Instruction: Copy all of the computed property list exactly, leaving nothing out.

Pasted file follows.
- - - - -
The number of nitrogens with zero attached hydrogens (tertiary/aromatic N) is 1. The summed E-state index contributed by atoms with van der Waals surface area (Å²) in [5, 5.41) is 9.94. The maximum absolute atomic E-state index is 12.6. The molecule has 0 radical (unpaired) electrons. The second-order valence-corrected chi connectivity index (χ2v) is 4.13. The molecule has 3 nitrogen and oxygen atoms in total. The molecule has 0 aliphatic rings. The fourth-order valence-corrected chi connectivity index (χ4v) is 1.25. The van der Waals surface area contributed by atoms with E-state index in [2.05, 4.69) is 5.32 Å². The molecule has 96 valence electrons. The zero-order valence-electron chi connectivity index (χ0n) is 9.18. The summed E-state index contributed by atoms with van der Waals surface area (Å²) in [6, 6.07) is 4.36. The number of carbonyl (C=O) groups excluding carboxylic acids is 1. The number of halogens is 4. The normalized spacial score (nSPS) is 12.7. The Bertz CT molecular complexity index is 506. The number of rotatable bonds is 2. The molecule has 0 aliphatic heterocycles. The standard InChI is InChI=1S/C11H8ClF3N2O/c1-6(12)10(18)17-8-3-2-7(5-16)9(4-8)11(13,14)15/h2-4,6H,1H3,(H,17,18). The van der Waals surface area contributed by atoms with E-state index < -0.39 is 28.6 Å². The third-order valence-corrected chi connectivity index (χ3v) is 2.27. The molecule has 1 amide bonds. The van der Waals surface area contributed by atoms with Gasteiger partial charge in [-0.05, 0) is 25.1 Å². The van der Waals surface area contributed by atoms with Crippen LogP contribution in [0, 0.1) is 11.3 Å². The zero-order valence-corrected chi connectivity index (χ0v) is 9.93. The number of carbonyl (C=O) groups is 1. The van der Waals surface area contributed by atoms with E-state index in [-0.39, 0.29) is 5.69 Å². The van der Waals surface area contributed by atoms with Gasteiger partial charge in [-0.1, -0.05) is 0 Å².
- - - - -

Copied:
The number of nitrogens with zero attached hydrogens (tertiary/aromatic N) is 1. The summed E-state index contributed by atoms with van der Waals surface area (Å²) in [5, 5.41) is 9.94. The maximum absolute atomic E-state index is 12.6. The molecule has 0 radical (unpaired) electrons. The second-order valence-corrected chi connectivity index (χ2v) is 4.13. The molecule has 3 nitrogen and oxygen atoms in total. The molecule has 0 aliphatic rings. The fourth-order valence-corrected chi connectivity index (χ4v) is 1.25. The van der Waals surface area contributed by atoms with E-state index in [2.05, 4.69) is 5.32 Å². The molecule has 96 valence electrons. The zero-order valence-electron chi connectivity index (χ0n) is 9.18. The summed E-state index contributed by atoms with van der Waals surface area (Å²) in [6, 6.07) is 4.36. The number of carbonyl (C=O) groups excluding carboxylic acids is 1. The number of halogens is 4. The normalized spacial score (nSPS) is 12.7. The Bertz CT molecular complexity index is 506. The number of rotatable bonds is 2. The molecule has 0 aliphatic heterocycles. The standard InChI is InChI=1S/C11H8ClF3N2O/c1-6(12)10(18)17-8-3-2-7(5-16)9(4-8)11(13,14)15/h2-4,6H,1H3,(H,17,18). The van der Waals surface area contributed by atoms with E-state index < -0.39 is 28.6 Å². The third-order valence-corrected chi connectivity index (χ3v) is 2.27. The molecule has 1 amide bonds. The van der Waals surface area contributed by atoms with Gasteiger partial charge in [-0.05, 0) is 25.1 Å². The van der Waals surface area contributed by atoms with Crippen LogP contribution in [0, 0.1) is 11.3 Å². The zero-order valence-corrected chi connectivity index (χ0v) is 9.93. The number of carbonyl (C=O) groups is 1. The van der Waals surface area contributed by atoms with E-state index in [-0.39, 0.29) is 5.69 Å². The van der Waals surface area contributed by atoms with Gasteiger partial charge in [-0.1, -0.05) is 0 Å².